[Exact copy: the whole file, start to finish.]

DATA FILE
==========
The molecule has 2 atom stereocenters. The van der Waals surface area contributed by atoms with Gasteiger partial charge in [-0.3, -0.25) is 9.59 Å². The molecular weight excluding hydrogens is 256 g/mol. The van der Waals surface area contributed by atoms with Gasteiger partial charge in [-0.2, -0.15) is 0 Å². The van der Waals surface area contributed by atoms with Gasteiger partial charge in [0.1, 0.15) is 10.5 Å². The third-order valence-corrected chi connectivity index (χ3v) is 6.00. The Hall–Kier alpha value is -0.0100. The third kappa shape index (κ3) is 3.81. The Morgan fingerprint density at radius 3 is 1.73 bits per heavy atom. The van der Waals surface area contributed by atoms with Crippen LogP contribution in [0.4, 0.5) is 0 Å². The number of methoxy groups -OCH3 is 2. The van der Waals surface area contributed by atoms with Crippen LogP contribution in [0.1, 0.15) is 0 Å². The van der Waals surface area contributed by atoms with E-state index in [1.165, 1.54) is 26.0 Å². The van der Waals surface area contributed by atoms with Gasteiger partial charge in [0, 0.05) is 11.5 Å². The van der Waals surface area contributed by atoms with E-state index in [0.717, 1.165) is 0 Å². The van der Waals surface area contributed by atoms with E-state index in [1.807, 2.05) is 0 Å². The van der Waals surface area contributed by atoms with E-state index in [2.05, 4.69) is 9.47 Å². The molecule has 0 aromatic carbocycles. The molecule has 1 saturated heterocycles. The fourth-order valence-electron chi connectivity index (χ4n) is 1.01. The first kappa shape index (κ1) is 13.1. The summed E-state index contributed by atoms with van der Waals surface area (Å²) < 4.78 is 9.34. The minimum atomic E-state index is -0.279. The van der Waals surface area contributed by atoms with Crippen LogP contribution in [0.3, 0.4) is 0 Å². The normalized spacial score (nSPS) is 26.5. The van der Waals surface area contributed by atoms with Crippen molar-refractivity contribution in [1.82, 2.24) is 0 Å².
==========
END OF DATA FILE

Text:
The molecule has 2 atom stereocenters. The van der Waals surface area contributed by atoms with Gasteiger partial charge in [-0.3, -0.25) is 9.59 Å². The molecular weight excluding hydrogens is 256 g/mol. The van der Waals surface area contributed by atoms with Gasteiger partial charge in [-0.2, -0.15) is 0 Å². The van der Waals surface area contributed by atoms with Gasteiger partial charge in [0.1, 0.15) is 10.5 Å². The third-order valence-corrected chi connectivity index (χ3v) is 6.00. The Hall–Kier alpha value is -0.0100. The third kappa shape index (κ3) is 3.81. The Morgan fingerprint density at radius 3 is 1.73 bits per heavy atom. The van der Waals surface area contributed by atoms with Crippen LogP contribution in [0.4, 0.5) is 0 Å². The number of methoxy groups -OCH3 is 2. The van der Waals surface area contributed by atoms with Crippen LogP contribution in [0.1, 0.15) is 0 Å². The van der Waals surface area contributed by atoms with E-state index in [1.165, 1.54) is 26.0 Å². The van der Waals surface area contributed by atoms with Gasteiger partial charge in [0, 0.05) is 11.5 Å². The van der Waals surface area contributed by atoms with E-state index in [0.717, 1.165) is 0 Å². The van der Waals surface area contributed by atoms with E-state index in [1.807, 2.05) is 0 Å². The van der Waals surface area contributed by atoms with E-state index in [2.05, 4.69) is 9.47 Å². The molecule has 0 aromatic carbocycles. The molecule has 1 saturated heterocycles. The fourth-order valence-electron chi connectivity index (χ4n) is 1.01. The first kappa shape index (κ1) is 13.1. The summed E-state index contributed by atoms with van der Waals surface area (Å²) < 4.78 is 9.34. The minimum atomic E-state index is -0.279. The van der Waals surface area contributed by atoms with Crippen LogP contribution in [0.3, 0.4) is 0 Å². The normalized spacial score (nSPS) is 26.5. The van der Waals surface area contributed by atoms with Crippen molar-refractivity contribution in [1.82, 2.24) is 0 Å².